The way I imagine gameplay on "insane" would be: Marines advance, set up turrets, die ... Marines advance further, backed by turrets, make progress on downloading cores, die ... Marines start pushing further but supply lines get thin because turrets run out, ammo stores run dry ... Beasts press forward, Marines try to defend the airlock ... Beasts get into airlock. And now we see the names of the 37 fallen Marines who gave their lives trying to download data from the USS Medusa ...
Toumal Apr 12, 2016 @ 10:29am 
I'd like to add some points to your pros/cons list.

P2P cons:

x) The performance of all peers depends on the performance of the worst peer.
x) Each added peer adds exponentially growing bandwidth use for *every* peer.
x) You can't have consistency and hot join + leave capabilities

CS pros:

x) Each added client adds much less overhead compared to P2P (albeit not a linear progression either... but can be close)
x) Hotjoin is easy (Send a snapshot on connect)
x) Hotleave is easy (Just disconnect, doesn't break consistency)
x) Much simpler to work with (single point of truth, no need to distribute entity ownership, etc)

The guys at Parallax went through much the same phases you do right now when they wrote Descent. It's funny how everyone's solving the same problems, albeit sometimes in slightly different ways.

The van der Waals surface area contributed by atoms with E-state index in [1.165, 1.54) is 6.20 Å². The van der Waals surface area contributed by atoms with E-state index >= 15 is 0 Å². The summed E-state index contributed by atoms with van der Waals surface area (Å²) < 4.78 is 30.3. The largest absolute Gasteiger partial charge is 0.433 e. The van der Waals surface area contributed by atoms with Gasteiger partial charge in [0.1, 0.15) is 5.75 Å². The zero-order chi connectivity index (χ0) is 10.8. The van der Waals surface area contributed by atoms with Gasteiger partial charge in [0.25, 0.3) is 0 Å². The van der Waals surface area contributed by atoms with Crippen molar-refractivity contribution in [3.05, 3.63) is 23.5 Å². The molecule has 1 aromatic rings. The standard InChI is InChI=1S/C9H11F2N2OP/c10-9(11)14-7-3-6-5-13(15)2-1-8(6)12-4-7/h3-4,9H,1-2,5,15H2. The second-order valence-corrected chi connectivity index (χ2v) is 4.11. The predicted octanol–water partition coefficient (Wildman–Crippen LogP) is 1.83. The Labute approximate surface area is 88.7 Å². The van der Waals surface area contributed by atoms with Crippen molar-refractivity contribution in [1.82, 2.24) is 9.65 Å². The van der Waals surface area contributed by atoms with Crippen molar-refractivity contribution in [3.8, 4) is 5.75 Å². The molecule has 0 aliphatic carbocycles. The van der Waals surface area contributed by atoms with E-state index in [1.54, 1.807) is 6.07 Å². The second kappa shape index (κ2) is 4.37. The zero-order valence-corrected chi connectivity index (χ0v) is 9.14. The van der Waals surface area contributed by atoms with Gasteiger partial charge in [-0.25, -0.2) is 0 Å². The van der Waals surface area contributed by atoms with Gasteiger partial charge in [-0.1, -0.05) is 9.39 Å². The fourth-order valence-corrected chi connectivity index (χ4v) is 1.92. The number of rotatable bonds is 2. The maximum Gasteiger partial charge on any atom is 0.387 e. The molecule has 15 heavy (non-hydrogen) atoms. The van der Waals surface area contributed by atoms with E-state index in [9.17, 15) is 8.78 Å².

The decision is yours really. My only plea to you is to not try and implement hot joining in P2P. It's a huge mess. C/S requires more upstream bandwidth on the server, but it's definitely easier to develop.

I actually like stuff like Photon, where you can have dynamically hosted client/server for your application in the cloud. To the client it works just like peer to peer (start a game and you have a server, no need for port forwarding, no need for dedicated servers, etc.)
Of course it costs money, and if photon is ever down, there's no multiplayer.

For a small game like this, client/server can be a blessing too: You can host a small number of "official" servers for very cheap, yet you also get the more organized gaming folks involved because they like to set up and operate their own servers.
nornware  [developer] Apr 14, 2016 @ 1:39am 
Toumal:

Client-Server is only easier to work with if you can fit the entire state snapshot in a single datagram. This doesn't work for SBTF.